One of the best things that any Seeker can do is establish a daily spiritual practice. This is a regular period of time in which you can reflect on spiritual matters, work with whatever ideas appeal to you and monitor how they affect your happiness, serenity and your general experience of life.
How much time you set aside for your daily spiritual practice, and when, is completely up to you. If you have the time then I would suggest that you start with 30 minutes each day, or 15 minutes twice each day, and to extend that time later if you find yourself wanting to do so.
I would also suggest that you try and schedule your daily spiritual practice at the same time each day so that it becomes habitual and consistent, rather than something that you ‘squeeze in’ as and when circumstances allow.
By prioritising and scheduling your daily spiritual practice, you are demonstrating that this is something which is genuinely important to you. Even more important, by making your practice habitual and consistent, you will find that it becomes something that is solid and dependable, and serves to keep you grounded and peaceful regardless of whatever else is happening in your day to day life.
Having set aside a certain time each day for your spiritual practice, the next thing you should do is decide how you will spend that time. As always, you are free to adopt whatever practices you feel drawn to, but if you have no particular inclinations at this point, you may want to consider starting with the following:
Spending time in silence is advocated in almost all spiritual traditions, so you may want to consider adopting that as the foundation for your own daily practice. There are a number of ways in which this can be achieved, but the most common are by practicing meditation or by walking or sitting quietly in a natural environment, so select the method that you would like to focus on to begin with and go from there.
Learning about the spiritual ideas of those who have gone before you can be a very good way of discovering your own intuitive truth. Whilst you may not (and probably won’t) agree with everything that you read, the texts you explore may help you to clarify your own thoughts on the matters at hand. It is recommended that you read traditional hard-copy books or use a dedicated reading device, such as an Amazon Kindle, during reading, so that you won’t get distracted by texts on your phone or by the internet at large.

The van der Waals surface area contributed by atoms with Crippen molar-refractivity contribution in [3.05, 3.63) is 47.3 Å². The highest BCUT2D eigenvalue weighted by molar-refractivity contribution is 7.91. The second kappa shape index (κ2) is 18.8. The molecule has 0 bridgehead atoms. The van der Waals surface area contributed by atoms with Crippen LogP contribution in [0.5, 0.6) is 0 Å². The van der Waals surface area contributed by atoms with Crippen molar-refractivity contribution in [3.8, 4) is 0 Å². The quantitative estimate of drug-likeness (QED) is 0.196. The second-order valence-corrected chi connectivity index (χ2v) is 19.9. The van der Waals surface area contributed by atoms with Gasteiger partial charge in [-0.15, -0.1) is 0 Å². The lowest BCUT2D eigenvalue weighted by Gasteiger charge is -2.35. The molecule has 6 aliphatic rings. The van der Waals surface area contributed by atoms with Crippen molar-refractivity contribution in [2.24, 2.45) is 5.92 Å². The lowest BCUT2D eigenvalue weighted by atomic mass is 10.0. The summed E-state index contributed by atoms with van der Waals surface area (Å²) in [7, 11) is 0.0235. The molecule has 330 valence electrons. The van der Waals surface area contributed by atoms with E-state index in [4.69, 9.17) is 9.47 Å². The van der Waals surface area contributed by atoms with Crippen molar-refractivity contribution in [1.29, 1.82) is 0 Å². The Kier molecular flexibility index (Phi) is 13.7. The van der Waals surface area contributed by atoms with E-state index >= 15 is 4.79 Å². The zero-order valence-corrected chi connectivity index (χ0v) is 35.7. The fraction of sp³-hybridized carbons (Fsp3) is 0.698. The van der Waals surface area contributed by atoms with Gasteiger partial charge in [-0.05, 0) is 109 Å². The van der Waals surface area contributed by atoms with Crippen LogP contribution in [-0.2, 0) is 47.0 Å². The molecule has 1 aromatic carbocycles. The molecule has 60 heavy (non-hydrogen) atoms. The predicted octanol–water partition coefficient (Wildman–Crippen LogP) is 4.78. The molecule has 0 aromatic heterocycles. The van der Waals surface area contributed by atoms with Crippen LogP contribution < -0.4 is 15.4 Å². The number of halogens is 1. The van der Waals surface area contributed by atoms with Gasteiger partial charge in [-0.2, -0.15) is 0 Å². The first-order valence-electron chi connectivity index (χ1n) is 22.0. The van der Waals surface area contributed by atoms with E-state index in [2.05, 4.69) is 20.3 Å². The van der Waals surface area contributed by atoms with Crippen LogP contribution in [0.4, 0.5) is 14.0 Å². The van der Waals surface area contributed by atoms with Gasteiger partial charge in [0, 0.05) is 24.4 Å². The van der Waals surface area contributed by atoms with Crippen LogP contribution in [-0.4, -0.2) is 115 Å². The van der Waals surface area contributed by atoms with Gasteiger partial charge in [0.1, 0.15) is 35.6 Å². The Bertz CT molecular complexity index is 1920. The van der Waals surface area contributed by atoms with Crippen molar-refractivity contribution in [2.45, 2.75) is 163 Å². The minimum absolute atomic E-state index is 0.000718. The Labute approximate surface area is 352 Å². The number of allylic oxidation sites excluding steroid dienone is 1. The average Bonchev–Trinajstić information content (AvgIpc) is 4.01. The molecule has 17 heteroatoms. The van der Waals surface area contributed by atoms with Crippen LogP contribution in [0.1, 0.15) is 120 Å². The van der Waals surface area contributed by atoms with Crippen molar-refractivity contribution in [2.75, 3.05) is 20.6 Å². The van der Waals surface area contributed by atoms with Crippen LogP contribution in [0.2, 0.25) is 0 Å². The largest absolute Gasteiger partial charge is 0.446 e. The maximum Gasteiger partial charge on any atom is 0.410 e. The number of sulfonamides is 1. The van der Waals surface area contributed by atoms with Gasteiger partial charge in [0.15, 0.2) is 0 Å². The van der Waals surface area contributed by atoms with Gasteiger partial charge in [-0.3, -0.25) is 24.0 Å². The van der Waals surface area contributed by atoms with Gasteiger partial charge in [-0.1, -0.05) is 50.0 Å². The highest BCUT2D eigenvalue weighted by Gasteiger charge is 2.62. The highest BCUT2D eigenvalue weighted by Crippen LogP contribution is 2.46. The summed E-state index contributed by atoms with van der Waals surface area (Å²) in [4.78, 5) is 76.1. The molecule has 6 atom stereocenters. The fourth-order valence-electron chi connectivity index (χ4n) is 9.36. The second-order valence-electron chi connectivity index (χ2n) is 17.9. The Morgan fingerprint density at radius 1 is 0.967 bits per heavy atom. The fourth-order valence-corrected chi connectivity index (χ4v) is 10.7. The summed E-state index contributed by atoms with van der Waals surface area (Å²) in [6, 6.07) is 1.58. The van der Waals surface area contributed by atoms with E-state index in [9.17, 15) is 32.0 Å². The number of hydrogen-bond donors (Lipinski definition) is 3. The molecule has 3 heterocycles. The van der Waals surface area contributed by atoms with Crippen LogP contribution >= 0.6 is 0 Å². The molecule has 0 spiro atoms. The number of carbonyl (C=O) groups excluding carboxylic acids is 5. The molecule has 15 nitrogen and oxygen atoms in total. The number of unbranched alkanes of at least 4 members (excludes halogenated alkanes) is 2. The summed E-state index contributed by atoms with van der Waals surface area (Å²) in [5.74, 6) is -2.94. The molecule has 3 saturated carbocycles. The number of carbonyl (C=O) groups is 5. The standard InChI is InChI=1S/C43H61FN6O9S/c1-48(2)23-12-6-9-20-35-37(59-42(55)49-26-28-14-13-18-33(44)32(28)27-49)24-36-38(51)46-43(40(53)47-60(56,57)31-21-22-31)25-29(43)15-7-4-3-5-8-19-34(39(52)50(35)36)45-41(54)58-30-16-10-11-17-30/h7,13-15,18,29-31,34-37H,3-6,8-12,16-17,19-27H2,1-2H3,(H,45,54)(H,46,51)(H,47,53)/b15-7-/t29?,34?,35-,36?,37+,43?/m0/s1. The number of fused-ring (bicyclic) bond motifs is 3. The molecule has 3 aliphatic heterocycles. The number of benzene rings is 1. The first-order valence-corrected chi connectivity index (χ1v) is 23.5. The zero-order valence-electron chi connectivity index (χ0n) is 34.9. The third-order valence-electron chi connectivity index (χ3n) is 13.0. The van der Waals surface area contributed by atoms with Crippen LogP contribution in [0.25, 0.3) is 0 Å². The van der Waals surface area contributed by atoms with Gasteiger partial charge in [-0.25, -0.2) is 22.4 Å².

Journaling is the simple practice of writing down your thoughts and feelings in a dedicated notebook. There are many different ways of journaling, but you may want to begin by writing down why you are attracted to the idea of creating your own spiritual path, what you hope to achieve by doing so, and which traditions or practices currently resonate with you the most. You can also use your journal to note down anything that occurs to you during your time of silence or spiritual reading.
The practice of gratitude means thinking about all the good that you have in your life, and cultivating a feeling of gratitude and appreciation for those things. Even though nobody’s life is perfect, there is still much to be grateful for, so pause and be thankful for all the things that you welcome in your life. By focusing exclusively on the good in your day to day experience, you will find yourself feeling happier about life in general. In addition, you will also find that the good things actually expand, giving you even more to be grateful for in the months and years ahead. Of course, you should not blindly accept that latter statement as fact, but rather try the idea for a few weeks and find out for yourself.
I will discuss each of these four basic practices in more depth over the next few days, but right now I would encourage you to schedule a regular time for a daily spiritual practice of your own. View it as a daily vacation from the hustle and bustle of life, and it will soon become a high point in your day.
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